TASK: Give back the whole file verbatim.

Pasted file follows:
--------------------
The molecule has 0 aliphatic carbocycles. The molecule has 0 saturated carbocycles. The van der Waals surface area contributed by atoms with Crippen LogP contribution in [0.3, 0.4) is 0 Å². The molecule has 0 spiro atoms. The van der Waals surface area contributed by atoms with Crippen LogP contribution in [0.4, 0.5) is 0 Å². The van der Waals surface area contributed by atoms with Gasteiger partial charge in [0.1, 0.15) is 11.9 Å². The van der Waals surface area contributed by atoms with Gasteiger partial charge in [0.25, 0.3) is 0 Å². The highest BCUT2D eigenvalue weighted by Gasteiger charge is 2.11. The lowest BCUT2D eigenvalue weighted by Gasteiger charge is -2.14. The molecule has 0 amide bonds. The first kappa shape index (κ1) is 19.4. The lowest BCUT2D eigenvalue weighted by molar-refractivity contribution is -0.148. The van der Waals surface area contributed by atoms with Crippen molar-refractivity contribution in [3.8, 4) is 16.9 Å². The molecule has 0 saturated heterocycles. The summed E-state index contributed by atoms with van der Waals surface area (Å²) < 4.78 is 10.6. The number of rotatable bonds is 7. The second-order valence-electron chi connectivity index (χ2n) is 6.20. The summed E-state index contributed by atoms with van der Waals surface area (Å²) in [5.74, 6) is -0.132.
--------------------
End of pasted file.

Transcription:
The molecule has 0 aliphatic carbocycles. The molecule has 0 saturated carbocycles. The van der Waals surface area contributed by atoms with Crippen LogP contribution in [0.3, 0.4) is 0 Å². The molecule has 0 spiro atoms. The van der Waals surface area contributed by atoms with Crippen LogP contribution in [0.4, 0.5) is 0 Å². The van der Waals surface area contributed by atoms with Gasteiger partial charge in [0.1, 0.15) is 11.9 Å². The van der Waals surface area contributed by atoms with Gasteiger partial charge in [0.25, 0.3) is 0 Å². The highest BCUT2D eigenvalue weighted by Gasteiger charge is 2.11. The lowest BCUT2D eigenvalue weighted by Gasteiger charge is -2.14. The molecule has 0 amide bonds. The first kappa shape index (κ1) is 19.4. The lowest BCUT2D eigenvalue weighted by molar-refractivity contribution is -0.148. The van der Waals surface area contributed by atoms with Crippen molar-refractivity contribution in [3.8, 4) is 16.9 Å². The molecule has 0 saturated heterocycles. The summed E-state index contributed by atoms with van der Waals surface area (Å²) < 4.78 is 10.6. The number of rotatable bonds is 7. The second-order valence-electron chi connectivity index (χ2n) is 6.20. The summed E-state index contributed by atoms with van der Waals surface area (Å²) in [5.74, 6) is -0.132.